Ultimately, MacDonald J ordered that each of the children should be given the vaccines as specified on the NHS vaccination schedule.
In his judgment, he addressed existing case law and the mother’s submissions to explain his reasoning. To support her argument, the mother had put before the court material from several online sources, including the views of two doctors who were vocal advocates against vaccination.
MacDonald J cited Re H (A Child: Parental Responsibility: Vaccination)  EWCA Civ 664, stating that the court is of the opinion that it is generally in the best interests of healthy children and the public good to be vaccinated.
They are unlikely to conclude that the vaccines recommended by Public Health England are not in the child’s best interest in the absence of (a) a development in medical science or new peer-reviewed research indicating concerns with the safety of any of the vaccines and/or (b) clear evidence that the vaccine would be damaging to that specific child due to a health issue.
MacDonald J found that the mother’s evidence did not reach this standard. He was further guided in this by Re C (Welfare of Child: Immunisation)  2 FLR 1095, where he specifically referred to Thorpe LJ’s assertion that partisan material created to push forward a specific agenda in relation to vaccinations should not be allowed to influence the court’s decision.
In the absence of any credible development in medical science or peer-reviewed research indicating concerns with the safety and/or efficacy of the vaccines in question, MacDonald J had no reason not to find the vaccines would be in the children’s best interests.
In this context, he acknowledged that the mother’s views were vehemently expressed, but agreed with the approach in Re H (A Child: Parental Responsibility: Vaccination) that the weight to be attached to these views should be determined by their substance, not the fervency with which they are held. As previously made clear, MacDonald J did not feel the substance of the mother’s views were sufficient to raise concerns as to the safety of vaccination, so he placed modest weight on her objections.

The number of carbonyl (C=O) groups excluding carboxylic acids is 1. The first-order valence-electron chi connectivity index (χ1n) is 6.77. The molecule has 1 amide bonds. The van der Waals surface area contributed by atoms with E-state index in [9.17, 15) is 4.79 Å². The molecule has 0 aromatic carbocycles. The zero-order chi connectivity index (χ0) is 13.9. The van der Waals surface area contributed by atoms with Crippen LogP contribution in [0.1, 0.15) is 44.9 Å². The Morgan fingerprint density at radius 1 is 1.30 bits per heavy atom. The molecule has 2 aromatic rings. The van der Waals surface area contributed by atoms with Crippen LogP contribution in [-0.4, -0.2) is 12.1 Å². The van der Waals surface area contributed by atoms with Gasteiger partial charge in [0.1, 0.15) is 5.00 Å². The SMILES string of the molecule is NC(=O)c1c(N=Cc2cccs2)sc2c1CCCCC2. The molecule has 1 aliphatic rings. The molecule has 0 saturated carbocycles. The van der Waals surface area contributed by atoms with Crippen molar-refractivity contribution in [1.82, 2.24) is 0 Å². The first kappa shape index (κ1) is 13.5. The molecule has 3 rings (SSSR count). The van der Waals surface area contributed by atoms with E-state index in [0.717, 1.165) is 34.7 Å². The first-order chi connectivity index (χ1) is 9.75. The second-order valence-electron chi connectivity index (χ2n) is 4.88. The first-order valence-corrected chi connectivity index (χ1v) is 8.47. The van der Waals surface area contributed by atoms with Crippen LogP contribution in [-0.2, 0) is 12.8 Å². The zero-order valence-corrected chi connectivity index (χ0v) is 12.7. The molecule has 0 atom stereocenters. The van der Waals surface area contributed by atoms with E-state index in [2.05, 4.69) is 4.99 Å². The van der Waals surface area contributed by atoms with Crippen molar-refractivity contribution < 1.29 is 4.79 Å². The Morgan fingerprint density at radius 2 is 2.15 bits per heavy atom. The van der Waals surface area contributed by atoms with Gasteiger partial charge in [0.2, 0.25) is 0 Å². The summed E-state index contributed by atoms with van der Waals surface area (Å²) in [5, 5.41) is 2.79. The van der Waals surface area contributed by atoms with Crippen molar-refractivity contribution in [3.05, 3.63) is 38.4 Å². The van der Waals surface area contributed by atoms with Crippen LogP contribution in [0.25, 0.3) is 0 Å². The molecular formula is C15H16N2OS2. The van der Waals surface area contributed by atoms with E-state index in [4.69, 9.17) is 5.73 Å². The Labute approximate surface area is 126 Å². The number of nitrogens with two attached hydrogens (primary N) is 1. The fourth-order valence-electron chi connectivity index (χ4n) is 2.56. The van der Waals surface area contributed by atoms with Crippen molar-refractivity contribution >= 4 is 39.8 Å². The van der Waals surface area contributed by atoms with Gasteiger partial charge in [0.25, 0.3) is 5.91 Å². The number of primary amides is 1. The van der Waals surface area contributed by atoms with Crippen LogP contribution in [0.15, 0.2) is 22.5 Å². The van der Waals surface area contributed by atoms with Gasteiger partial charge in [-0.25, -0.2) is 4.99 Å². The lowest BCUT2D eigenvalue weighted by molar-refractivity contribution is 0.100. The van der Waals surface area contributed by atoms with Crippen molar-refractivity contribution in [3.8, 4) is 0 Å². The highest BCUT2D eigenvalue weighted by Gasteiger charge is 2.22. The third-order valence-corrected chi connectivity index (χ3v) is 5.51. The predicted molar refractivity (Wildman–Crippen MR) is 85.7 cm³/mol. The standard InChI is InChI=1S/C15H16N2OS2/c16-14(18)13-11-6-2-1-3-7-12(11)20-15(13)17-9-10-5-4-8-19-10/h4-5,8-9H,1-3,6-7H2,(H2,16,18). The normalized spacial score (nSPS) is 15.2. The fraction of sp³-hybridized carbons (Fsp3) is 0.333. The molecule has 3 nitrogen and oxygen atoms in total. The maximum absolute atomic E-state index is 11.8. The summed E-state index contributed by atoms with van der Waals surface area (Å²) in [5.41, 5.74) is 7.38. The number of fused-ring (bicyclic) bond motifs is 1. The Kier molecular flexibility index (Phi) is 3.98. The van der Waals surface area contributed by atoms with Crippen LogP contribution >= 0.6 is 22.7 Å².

In relation to the mother’s assertion that ordering the children to receive the vaccinations would breach their human rights, MacDonald J did not agree. Re K (Forced Marriage: Passport Order)  EWCA Civ 190 endorses the approach to proportionality when considering whether a potential breach of human rights is justified. This includes considering whether the objective of the measure is sufficiently important to justify the limitation of a fundamental right.
In this case, MacDonald J opined that protecting the children and the wider community from the effect of these diseases was sufficiently important to justify the limitation of the children’s rights.
M v H (Private Law Vaccination) is not the first case to ask the courts to determine whether a child should be vaccinated, and it seems unlikely it will be the last.
Although every case will be determined by its facts, the court is setting a precedent that when asked to consider whether a child should be vaccinated, in the absence of reliable medical evidence to cast doubt on the safety of the vaccination, they will make an order for the vaccine to go ahead.
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About the Authors
Peter is one of the two founding partners at Burgess Mee Family Law. Having trained at top family law firm Withers LLP, Peter founded Burgess Mee with in 2013, where he advises on the full spectrum of family law issues across the firm’s three offices. Peter is also a FMC accredited mediator.
Jessica is experienced in a broad range of family law matters, including complex financial proceedings involving high net worth individuals, disputes in relation to child arrangements (including relocation), pre- and post-nuptial agreements, applications in relation to the occupation of the family home and non-molestation orders.